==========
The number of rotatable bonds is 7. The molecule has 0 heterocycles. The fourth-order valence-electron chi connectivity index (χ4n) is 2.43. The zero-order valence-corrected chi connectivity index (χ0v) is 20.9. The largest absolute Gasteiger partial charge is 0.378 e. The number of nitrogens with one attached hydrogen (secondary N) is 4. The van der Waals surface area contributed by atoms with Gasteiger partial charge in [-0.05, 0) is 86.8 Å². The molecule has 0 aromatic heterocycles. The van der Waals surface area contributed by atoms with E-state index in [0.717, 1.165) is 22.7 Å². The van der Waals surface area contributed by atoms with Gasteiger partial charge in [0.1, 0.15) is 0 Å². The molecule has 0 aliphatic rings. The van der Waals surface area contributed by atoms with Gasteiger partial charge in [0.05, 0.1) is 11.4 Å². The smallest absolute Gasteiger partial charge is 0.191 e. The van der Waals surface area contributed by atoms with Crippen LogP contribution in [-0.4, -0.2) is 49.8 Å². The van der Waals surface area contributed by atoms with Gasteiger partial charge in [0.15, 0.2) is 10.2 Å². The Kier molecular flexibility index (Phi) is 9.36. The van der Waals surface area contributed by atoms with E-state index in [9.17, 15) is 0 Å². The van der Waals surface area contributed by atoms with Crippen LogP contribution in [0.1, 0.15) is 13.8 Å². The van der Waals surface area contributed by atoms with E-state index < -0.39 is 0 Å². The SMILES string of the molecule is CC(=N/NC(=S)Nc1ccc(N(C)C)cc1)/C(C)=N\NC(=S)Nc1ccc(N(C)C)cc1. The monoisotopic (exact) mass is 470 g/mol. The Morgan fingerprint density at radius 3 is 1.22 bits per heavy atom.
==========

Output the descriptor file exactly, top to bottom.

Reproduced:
The number of rotatable bonds is 7. The molecule has 0 heterocycles. The fourth-order valence-electron chi connectivity index (χ4n) is 2.43. The zero-order valence-corrected chi connectivity index (χ0v) is 20.9. The largest absolute Gasteiger partial charge is 0.378 e. The number of nitrogens with one attached hydrogen (secondary N) is 4. The van der Waals surface area contributed by atoms with Gasteiger partial charge in [-0.05, 0) is 86.8 Å². The molecule has 0 aromatic heterocycles. The van der Waals surface area contributed by atoms with E-state index in [0.717, 1.165) is 22.7 Å². The van der Waals surface area contributed by atoms with Gasteiger partial charge in [0.1, 0.15) is 0 Å². The molecule has 0 aliphatic rings. The van der Waals surface area contributed by atoms with Gasteiger partial charge in [0.05, 0.1) is 11.4 Å². The smallest absolute Gasteiger partial charge is 0.191 e. The van der Waals surface area contributed by atoms with Crippen LogP contribution in [-0.4, -0.2) is 49.8 Å². The van der Waals surface area contributed by atoms with Gasteiger partial charge in [0.15, 0.2) is 10.2 Å². The Kier molecular flexibility index (Phi) is 9.36. The van der Waals surface area contributed by atoms with E-state index in [9.17, 15) is 0 Å². The van der Waals surface area contributed by atoms with Crippen LogP contribution in [0.1, 0.15) is 13.8 Å². The van der Waals surface area contributed by atoms with E-state index < -0.39 is 0 Å². The SMILES string of the molecule is CC(=N/NC(=S)Nc1ccc(N(C)C)cc1)/C(C)=N\NC(=S)Nc1ccc(N(C)C)cc1. The monoisotopic (exact) mass is 470 g/mol. The Morgan fingerprint density at radius 3 is 1.22 bits per heavy atom.